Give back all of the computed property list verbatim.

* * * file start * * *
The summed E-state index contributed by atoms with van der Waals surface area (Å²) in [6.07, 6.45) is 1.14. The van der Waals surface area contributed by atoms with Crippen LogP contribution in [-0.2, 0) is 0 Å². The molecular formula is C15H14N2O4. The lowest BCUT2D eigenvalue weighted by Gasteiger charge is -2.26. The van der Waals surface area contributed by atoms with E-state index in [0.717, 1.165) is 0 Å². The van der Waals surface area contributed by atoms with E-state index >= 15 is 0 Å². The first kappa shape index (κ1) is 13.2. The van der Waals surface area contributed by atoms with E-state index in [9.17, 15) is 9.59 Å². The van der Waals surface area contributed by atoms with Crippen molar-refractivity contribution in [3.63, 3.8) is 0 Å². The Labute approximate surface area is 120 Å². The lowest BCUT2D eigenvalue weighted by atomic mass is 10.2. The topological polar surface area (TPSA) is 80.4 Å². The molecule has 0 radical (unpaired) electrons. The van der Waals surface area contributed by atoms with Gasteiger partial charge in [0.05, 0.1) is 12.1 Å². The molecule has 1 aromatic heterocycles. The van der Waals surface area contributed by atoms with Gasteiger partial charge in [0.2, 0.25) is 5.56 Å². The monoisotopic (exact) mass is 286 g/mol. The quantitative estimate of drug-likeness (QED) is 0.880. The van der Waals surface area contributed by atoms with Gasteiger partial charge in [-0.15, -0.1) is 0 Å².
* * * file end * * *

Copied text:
The summed E-state index contributed by atoms with van der Waals surface area (Å²) in [6.07, 6.45) is 1.14. The van der Waals surface area contributed by atoms with Crippen LogP contribution in [-0.2, 0) is 0 Å². The molecular formula is C15H14N2O4. The lowest BCUT2D eigenvalue weighted by Gasteiger charge is -2.26. The van der Waals surface area contributed by atoms with E-state index in [0.717, 1.165) is 0 Å². The van der Waals surface area contributed by atoms with E-state index >= 15 is 0 Å². The first kappa shape index (κ1) is 13.2. The van der Waals surface area contributed by atoms with E-state index in [9.17, 15) is 9.59 Å². The van der Waals surface area contributed by atoms with Crippen molar-refractivity contribution in [3.63, 3.8) is 0 Å². The Labute approximate surface area is 120 Å². The lowest BCUT2D eigenvalue weighted by atomic mass is 10.2. The topological polar surface area (TPSA) is 80.4 Å². The molecule has 0 radical (unpaired) electrons. The van der Waals surface area contributed by atoms with Gasteiger partial charge in [0.05, 0.1) is 12.1 Å². The molecule has 1 aromatic heterocycles. The van der Waals surface area contributed by atoms with Gasteiger partial charge in [0.2, 0.25) is 5.56 Å². The monoisotopic (exact) mass is 286 g/mol. The quantitative estimate of drug-likeness (QED) is 0.880. The van der Waals surface area contributed by atoms with Gasteiger partial charge in [-0.15, -0.1) is 0 Å².